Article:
Lonzino di Fico (fig loin)

This post is also available in: Italiano (Italian)

Fig loin, also called “fig salami”, is a typical dessert from the Marche Region, mainly produced in the province of Ancona. The name recalls a loin because of its cylindrical shape with a length between 6 and 8 inches and a diameter of some 2.5 inches. It is wrapped in fig leaves tied with threads.

Fig loin is made of a paste of dried figs ground together with rum, mistrà liquor, aniseed, almonds and walnuts; it is then wrapped in fi leaves held together with “the string”, as they say in the local dialect of Jesi and Macerata.

This mouth-watering treat was born from the need to preserve the few products abundant in the countryside at the end of the summer and in early autumn, namely figs and walnuts.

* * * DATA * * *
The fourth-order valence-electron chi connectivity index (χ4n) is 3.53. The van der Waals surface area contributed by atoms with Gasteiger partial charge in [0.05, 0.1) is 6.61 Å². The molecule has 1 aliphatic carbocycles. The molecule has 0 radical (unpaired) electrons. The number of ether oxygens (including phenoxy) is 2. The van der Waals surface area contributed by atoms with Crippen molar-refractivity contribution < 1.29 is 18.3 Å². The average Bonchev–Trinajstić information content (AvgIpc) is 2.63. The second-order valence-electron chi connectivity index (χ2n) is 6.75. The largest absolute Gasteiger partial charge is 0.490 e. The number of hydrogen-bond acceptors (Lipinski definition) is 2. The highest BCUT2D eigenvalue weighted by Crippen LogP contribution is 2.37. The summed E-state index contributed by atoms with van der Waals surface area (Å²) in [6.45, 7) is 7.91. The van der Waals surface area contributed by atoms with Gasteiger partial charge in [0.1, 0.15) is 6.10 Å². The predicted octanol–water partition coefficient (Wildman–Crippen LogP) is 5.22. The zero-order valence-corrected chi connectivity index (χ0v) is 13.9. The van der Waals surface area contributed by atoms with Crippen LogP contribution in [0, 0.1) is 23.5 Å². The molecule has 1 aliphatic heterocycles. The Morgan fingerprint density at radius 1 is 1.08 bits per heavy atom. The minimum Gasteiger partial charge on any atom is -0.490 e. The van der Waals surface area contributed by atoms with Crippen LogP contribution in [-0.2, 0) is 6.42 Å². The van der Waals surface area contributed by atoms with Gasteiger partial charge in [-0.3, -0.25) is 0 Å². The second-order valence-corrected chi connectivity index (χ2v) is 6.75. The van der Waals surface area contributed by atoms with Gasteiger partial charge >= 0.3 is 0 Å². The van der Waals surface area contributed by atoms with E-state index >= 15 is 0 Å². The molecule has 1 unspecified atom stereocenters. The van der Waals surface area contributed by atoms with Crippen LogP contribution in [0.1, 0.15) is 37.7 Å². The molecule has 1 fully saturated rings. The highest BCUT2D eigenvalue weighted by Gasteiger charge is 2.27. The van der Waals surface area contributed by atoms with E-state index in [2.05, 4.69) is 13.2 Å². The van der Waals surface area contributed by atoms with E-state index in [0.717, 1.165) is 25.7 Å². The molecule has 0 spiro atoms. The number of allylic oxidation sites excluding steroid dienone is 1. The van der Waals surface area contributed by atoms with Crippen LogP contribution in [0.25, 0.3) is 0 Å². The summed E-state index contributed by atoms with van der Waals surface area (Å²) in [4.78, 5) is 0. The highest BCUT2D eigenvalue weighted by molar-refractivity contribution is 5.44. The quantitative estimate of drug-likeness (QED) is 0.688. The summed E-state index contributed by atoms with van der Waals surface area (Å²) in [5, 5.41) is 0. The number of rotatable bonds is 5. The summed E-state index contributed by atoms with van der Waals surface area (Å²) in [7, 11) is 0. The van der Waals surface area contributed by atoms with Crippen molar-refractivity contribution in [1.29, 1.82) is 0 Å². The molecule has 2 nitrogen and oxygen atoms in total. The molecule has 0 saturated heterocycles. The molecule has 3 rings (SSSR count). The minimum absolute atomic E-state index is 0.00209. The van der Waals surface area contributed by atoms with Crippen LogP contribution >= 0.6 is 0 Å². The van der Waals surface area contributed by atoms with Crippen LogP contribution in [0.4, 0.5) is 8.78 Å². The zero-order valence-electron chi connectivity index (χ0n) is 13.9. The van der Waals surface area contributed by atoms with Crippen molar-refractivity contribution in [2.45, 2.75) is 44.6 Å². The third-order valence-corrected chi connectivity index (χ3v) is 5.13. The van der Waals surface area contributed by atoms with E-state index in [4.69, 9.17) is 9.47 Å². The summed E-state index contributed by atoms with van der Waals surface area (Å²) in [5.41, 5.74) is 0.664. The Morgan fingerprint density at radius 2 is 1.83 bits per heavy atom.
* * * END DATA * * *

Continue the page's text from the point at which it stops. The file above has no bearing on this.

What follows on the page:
The first recipe of a fig loin dates back to 65 A.D. and it has been handed down to all the following generations by the rural tradition of Vallesina, a small area in central Italy that extends from the Castles of Jesi to the Adriatic Sea.

Today, this product is increasingly difficult to find and can only be bought in some selected grocery stores. To avoid its disappearance, a Slow Food praesidium was created, supported by Assivip (an association of winemakers), which groups together the last food artisans.

The “dottati” figs, a variety that ripens in September, or the “brogiotti”, whose name allegedly comes from the extreme sweetness of the fruits, have always been used to make fig loins; those two fig varieties are found in the two adjacent valleys crossed by the Esina and Misa Rivers.

This post is also available in: Italiano (Italian)



Questo sito utilizza cookie tecnici e di profilazione per fornirti una esperienza di navigazione personalizzata